Disney Investor Day: Tech, Franchises, and Growth

Cinderella's Castle
Cinderella's Castle

Disney CEO Bob Iger and the leaders of all its divisions are taking the stage at an Investor Conference today in Anaheim California. Iger kicked off the day with the key themes that are dominating the day's presentations: the value of brands and franchises, embracing technology, and growing in the US and abroad.

Digital distribution is very much in the spotlight; today the company announced a new destination for Disney's digital content, called "Disney Studio All Access." This system, presumably a web application, will give consumers access to their Disney movie libraries through Disney.com and across multiple devices, including smartphones and tablets. The service will launch in the second half of the year.

"All Access" is a big deal for Disney's future and the whole digital entertainment landscape. RBC Capital Markets Analyst David Bank this shows that Disney's moving towards "direct control" of the customer, far more than any of its competitors. What does that mean? Disney can sell directly to consumers with its own one-on-one relationship, without needing to go through a third party retailer, which will get a cut. Disney will continue to distribute through Apple and Video-on-Demand. But with this new system aims to encourage people to buy digital copies of movies because they'll be able to access them everywhere, instead of renting movies which brings lower margins.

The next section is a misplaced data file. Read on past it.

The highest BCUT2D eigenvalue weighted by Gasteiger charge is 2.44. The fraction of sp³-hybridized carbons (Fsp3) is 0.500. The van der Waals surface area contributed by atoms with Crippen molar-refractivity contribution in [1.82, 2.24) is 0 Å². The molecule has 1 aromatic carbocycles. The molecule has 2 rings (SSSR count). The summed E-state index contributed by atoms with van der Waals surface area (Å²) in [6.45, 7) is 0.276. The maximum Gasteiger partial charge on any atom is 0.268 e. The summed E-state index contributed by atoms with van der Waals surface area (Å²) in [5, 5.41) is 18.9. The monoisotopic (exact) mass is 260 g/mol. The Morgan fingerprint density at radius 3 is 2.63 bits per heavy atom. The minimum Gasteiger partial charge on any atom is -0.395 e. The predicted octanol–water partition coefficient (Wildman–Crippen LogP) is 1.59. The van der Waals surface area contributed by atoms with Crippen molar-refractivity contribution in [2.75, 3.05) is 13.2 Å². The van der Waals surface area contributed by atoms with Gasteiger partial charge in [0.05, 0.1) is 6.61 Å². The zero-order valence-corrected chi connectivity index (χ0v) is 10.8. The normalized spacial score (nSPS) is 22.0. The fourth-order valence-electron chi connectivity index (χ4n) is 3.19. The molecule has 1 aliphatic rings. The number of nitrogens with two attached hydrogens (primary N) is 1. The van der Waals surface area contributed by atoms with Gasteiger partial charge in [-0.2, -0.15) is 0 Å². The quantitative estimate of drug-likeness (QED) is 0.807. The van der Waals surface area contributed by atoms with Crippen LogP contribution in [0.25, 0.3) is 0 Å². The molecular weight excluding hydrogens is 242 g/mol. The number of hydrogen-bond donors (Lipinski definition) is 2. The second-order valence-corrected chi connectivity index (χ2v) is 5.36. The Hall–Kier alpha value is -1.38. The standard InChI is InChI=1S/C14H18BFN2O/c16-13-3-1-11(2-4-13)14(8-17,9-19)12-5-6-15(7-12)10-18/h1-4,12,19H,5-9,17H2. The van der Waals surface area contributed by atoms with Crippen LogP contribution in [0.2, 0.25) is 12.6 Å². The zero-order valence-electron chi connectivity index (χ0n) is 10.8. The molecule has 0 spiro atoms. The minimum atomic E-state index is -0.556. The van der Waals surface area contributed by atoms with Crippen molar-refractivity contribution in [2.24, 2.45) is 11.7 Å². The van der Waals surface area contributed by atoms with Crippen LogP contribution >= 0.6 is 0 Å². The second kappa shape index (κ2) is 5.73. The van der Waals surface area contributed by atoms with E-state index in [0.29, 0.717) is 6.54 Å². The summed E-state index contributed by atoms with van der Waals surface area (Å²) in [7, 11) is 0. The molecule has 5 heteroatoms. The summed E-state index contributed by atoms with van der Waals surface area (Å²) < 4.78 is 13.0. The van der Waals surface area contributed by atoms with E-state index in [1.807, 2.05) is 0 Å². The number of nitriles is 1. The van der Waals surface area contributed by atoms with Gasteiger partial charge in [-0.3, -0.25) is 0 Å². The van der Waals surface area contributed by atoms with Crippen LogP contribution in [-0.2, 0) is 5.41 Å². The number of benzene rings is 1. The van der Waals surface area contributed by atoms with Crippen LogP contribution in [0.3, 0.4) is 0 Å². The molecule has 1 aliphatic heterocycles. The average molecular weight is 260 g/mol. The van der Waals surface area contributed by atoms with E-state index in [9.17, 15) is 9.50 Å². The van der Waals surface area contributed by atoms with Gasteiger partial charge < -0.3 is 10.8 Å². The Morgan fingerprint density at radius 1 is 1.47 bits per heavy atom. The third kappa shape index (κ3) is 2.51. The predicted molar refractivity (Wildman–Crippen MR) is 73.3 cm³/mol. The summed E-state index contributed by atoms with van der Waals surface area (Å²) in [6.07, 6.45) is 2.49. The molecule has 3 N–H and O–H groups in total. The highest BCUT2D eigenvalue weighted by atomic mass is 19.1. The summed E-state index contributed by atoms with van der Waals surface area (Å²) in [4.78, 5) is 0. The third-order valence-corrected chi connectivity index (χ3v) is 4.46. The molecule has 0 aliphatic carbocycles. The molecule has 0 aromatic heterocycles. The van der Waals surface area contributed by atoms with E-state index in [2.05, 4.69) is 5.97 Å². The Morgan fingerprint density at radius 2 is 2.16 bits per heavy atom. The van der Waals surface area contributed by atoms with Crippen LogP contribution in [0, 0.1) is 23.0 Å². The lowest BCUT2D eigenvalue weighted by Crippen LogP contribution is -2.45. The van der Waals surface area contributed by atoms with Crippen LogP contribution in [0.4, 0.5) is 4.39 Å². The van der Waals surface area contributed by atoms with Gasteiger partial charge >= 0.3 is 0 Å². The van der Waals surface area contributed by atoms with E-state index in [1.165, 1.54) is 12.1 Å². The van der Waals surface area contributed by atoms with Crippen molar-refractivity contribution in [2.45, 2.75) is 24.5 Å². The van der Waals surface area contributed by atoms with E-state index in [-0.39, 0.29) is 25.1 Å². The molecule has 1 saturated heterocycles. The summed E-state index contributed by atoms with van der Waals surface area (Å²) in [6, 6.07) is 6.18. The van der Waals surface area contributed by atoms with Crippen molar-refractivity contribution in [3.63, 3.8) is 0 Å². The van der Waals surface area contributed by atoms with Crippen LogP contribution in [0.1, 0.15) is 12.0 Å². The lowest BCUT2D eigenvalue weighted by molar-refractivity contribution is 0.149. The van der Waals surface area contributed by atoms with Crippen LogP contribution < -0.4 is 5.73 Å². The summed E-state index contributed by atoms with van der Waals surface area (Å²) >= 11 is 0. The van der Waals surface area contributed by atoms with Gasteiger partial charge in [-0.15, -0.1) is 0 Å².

Disney is making another move to drive higher margin DVD sales rather than rentals. Disney has twice the market share of the DVD sell-through market as it does the rental market, and is working to protect its higher-margin sales. Bob Chapek explained the company's new deal with Netflix and Redbox — starting in late January Disney began offering DVDS to Netflix and Redbox the first day they go on sale for full price, $18. Then six weeks later the price will drop down to $10. In contrast, most other studios sell their DVDs to Netflix four weeks after they hit stores for as little as $6.

Redbox has said it's not changing its $1 a day price for DVDs, which means it'll just take a lower margin. And in the long run the higher wholesale prices are designed to improve Disney's bottom line by encouraging more purchases and fewer rentals.

Questions? Comments? MediaMoney@cnbc.com